Jefferson, Epicurus, and "The Constitution Is Not A Suicide Pact"

  • I do not think this strays too close to the line of contemporary politics for this group, but I have what I think is a good reminder of the application of the last ten Doctrines of Epicurus.

    Many of you (the Americans, anyway) may have heard the phrase "The Constitution is not a suicide pact." That comes from a 1949 Supreme Court case on free speech by a justice who is long forgotten, but here is the same sentiment stated in very clear terms by the only president who ever declared himself to be an Epicurean, Thomas Jefferson.


    Yes it has "political" application, but do you see how it is a direct slap in the face of Stoicism and Platonism and all the "isms" which allege there to be some immutable law and "virtue" for all people at all times and all places?

    When the time comes for action, an Epicurean is not limited by false devotion to the supposed "laws" of god or of men. And in the great crisis of his own life, even a Platonist like Cicero came to the same conclusion, as he executed the Catalinian conspirators and cheered on Cassius in the revolution against Caesar. Epicurean philosophy doesn't guarantee us success in life, but it frees us from the false blinders that many seek to impose on us.…s/Jefferson/03-03-02-0060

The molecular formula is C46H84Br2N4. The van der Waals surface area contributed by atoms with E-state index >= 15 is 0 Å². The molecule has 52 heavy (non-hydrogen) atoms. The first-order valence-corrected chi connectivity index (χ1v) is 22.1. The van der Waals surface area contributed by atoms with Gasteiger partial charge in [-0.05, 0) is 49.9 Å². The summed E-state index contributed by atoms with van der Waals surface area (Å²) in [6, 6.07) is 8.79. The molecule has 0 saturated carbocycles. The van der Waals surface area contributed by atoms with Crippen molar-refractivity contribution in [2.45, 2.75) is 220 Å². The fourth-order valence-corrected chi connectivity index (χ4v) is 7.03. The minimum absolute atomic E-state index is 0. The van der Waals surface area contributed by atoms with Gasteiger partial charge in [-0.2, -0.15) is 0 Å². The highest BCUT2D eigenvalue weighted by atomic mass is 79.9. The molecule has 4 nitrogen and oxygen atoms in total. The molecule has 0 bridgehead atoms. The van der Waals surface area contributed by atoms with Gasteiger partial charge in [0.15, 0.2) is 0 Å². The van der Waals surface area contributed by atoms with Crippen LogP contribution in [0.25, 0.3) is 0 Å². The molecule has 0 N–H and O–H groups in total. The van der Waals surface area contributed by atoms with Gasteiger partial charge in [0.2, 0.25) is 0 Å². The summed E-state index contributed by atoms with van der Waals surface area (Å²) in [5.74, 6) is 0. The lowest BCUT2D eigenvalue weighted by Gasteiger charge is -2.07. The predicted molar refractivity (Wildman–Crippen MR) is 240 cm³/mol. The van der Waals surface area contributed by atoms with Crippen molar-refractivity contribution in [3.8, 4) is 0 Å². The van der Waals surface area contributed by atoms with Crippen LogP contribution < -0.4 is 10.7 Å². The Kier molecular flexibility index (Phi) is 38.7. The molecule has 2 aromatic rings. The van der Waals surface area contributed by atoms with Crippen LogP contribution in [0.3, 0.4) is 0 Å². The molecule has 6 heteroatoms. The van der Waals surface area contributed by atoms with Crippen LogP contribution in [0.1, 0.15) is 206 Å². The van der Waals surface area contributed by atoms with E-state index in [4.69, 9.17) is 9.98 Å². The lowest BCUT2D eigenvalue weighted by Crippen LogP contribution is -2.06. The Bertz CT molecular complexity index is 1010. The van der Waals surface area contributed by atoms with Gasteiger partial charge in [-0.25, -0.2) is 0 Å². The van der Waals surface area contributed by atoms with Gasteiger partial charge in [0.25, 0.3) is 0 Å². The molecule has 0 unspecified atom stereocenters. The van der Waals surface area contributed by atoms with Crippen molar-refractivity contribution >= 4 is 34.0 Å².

• More detail from the letter from which this quote comes makes clear that Jefferson was willing to apply the point and give examples of it -- examples you couple apply directly in explanation of PD's 30-40:


    I had never read that "Letter to John Colvin" until today. Wow, it is striking that the circumstances of "General Wilkerson" discussed in paragraph two almost exactly mirror those of Cicero in the Cataline conspiracy.

    Another link to the letter: http://teachingamericanhistory…/letter-to-john-b-colvin/